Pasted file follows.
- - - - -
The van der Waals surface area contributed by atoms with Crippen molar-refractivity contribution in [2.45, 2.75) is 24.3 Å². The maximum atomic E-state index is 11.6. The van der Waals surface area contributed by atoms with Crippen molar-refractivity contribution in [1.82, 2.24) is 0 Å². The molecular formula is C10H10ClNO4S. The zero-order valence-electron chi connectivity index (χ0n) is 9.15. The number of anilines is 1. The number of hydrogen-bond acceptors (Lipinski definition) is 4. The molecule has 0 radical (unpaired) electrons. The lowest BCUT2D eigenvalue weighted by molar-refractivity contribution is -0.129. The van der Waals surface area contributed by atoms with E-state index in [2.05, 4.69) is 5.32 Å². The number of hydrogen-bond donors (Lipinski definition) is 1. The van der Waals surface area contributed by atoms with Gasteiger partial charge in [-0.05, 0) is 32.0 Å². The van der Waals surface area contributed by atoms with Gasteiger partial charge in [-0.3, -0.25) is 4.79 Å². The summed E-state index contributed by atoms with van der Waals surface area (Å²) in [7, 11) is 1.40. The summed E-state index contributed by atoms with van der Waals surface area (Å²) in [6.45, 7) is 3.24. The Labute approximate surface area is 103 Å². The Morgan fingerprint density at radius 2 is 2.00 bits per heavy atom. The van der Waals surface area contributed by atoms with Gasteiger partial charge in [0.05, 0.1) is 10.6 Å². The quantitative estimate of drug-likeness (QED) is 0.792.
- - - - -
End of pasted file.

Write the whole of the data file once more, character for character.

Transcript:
The van der Waals surface area contributed by atoms with Crippen molar-refractivity contribution in [2.45, 2.75) is 24.3 Å². The maximum atomic E-state index is 11.6. The van der Waals surface area contributed by atoms with Crippen molar-refractivity contribution in [1.82, 2.24) is 0 Å². The molecular formula is C10H10ClNO4S. The zero-order valence-electron chi connectivity index (χ0n) is 9.15. The number of anilines is 1. The number of hydrogen-bond acceptors (Lipinski definition) is 4. The molecule has 0 radical (unpaired) electrons. The lowest BCUT2D eigenvalue weighted by molar-refractivity contribution is -0.129. The van der Waals surface area contributed by atoms with E-state index in [2.05, 4.69) is 5.32 Å². The number of hydrogen-bond donors (Lipinski definition) is 1. The van der Waals surface area contributed by atoms with Gasteiger partial charge in [-0.05, 0) is 32.0 Å². The van der Waals surface area contributed by atoms with Gasteiger partial charge in [-0.3, -0.25) is 4.79 Å². The summed E-state index contributed by atoms with van der Waals surface area (Å²) in [7, 11) is 1.40. The summed E-state index contributed by atoms with van der Waals surface area (Å²) in [6.45, 7) is 3.24. The Labute approximate surface area is 103 Å². The Morgan fingerprint density at radius 2 is 2.00 bits per heavy atom. The van der Waals surface area contributed by atoms with Gasteiger partial charge in [0.05, 0.1) is 10.6 Å². The quantitative estimate of drug-likeness (QED) is 0.792.